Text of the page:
Senate Judiciary Chairman Lindsey Graham indicated he won’t take up a nomination for the U.S. attorney for the Southern District of New York without the approval of Democratic New York Sens. Chuck Schumer and Kirsten Gillibrand.
Graham, a South Carolina Republican, said he would not move forward with a nominee until he gets a “blue slip,” a paper showing support for the nominee from senators of the state whose attorney is under consideration. Non-receipt of blue slips is traditionally a way for senators to block nominees in their home states.
“As to processing U.S. Attorney nominations, it has always been the policy of the Judiciary Committee to receive blue slips from the home state senators before proceeding to the nomination,” Graham said in a statement. “As chairman, I have honored that policy and will continue to do so.”
The remarks come after the Justice Department announced Friday evening that Geoffrey Berman would be leaving his role as U.S. attorney for the Southern District of New York, which he quickly denied in a statement.
“I learned in a press release from the Attorney General tonight that I was ‘stepping down’ as United States Attorney. I have not resigned, and have no intention of resigning, my position, to which I was appointed by the Judges of the United States District Court for the Southern District of New York,” he said. “I will step down when a presidentially appointed nominee is confirmed by the Senate.”
Trump reportedly intends to nominate Jay Clayton, the chairman of the Securities and Exchange Commission, to replace Berman, although whether that is happening is unclear given Graham’s comments on the matter. According to CNN, Barr personally asked Berman to resign during an in-person meeting on Friday, and Berman, who has overseen cases against Trump’s allies, refused.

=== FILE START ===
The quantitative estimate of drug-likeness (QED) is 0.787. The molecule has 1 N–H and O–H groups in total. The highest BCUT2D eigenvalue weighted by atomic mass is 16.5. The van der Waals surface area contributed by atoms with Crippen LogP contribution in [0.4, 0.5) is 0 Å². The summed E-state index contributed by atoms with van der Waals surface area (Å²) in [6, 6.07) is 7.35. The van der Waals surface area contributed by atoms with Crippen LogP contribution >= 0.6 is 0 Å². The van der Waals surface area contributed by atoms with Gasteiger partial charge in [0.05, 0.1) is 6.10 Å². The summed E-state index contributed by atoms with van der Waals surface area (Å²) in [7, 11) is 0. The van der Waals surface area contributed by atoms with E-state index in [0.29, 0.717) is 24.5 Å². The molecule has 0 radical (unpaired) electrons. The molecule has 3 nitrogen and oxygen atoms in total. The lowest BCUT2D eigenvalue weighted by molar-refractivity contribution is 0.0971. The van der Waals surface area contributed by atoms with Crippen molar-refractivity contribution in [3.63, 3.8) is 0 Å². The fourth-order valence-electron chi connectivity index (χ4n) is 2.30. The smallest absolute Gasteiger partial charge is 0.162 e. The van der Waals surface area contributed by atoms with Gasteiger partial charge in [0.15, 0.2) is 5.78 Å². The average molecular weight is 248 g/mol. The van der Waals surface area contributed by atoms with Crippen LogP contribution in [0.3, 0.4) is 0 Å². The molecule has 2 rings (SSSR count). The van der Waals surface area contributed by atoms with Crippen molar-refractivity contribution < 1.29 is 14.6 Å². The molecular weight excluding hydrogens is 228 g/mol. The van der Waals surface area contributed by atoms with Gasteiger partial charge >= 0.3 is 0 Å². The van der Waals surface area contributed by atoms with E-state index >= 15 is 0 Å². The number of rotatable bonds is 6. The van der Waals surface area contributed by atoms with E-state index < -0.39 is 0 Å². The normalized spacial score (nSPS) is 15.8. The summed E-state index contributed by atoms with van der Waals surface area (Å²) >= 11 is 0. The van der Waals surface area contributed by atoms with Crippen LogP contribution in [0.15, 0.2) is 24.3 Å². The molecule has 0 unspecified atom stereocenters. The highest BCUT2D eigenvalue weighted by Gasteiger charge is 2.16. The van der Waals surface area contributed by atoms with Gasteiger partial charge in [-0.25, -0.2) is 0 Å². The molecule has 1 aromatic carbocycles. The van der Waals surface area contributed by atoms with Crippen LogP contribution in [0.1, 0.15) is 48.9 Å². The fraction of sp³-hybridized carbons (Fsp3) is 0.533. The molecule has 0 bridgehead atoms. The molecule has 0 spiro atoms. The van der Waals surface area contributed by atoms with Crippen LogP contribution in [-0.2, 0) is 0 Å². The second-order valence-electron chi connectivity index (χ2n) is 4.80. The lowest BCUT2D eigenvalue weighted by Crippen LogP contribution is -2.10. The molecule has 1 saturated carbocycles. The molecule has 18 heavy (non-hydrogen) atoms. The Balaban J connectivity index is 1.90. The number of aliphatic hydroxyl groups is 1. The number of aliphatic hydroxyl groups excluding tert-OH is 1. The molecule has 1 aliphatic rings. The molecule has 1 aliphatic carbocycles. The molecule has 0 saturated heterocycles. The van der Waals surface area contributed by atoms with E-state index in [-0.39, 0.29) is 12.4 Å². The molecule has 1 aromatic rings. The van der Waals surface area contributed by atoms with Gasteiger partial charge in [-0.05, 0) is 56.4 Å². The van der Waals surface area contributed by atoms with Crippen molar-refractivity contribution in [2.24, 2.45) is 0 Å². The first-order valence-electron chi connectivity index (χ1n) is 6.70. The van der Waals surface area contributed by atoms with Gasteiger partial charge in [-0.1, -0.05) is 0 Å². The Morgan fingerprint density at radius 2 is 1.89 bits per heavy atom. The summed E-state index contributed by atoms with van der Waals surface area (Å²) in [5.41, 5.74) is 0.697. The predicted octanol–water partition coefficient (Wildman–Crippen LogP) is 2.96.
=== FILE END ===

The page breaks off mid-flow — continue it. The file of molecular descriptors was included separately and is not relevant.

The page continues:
Schumer and Gillibrand have both called for Clayton to withdraw his nomination.
“Forty-seven years ago, Elliott Richardson had the courage to say no to a gross abuse of presidential power. Jay Clayton has a similar choice today: He can allow himself to be used in the brazen Trump-Barr scheme to interfere in investigations by the U.S. Attorney for the Southern District of New York, or he can stand up to this corruption, withdraw his name from consideration, and save his own reputation from overnight ruin,” Schumer said in a statement, making a reference to Richardson, who resigned after President Richard Nixon asked him to fire Archibald Cox, the special prosecutor investigating Watergate.
“I will not be complicit in helping President Trump and Attorney General Barr fire a U.S. attorney who is reportedly investigating corruption in this administration,” Gillibrand said in a statement. “Jay Clayton should withdraw his name from consideration immediately and remove himself from this sham.”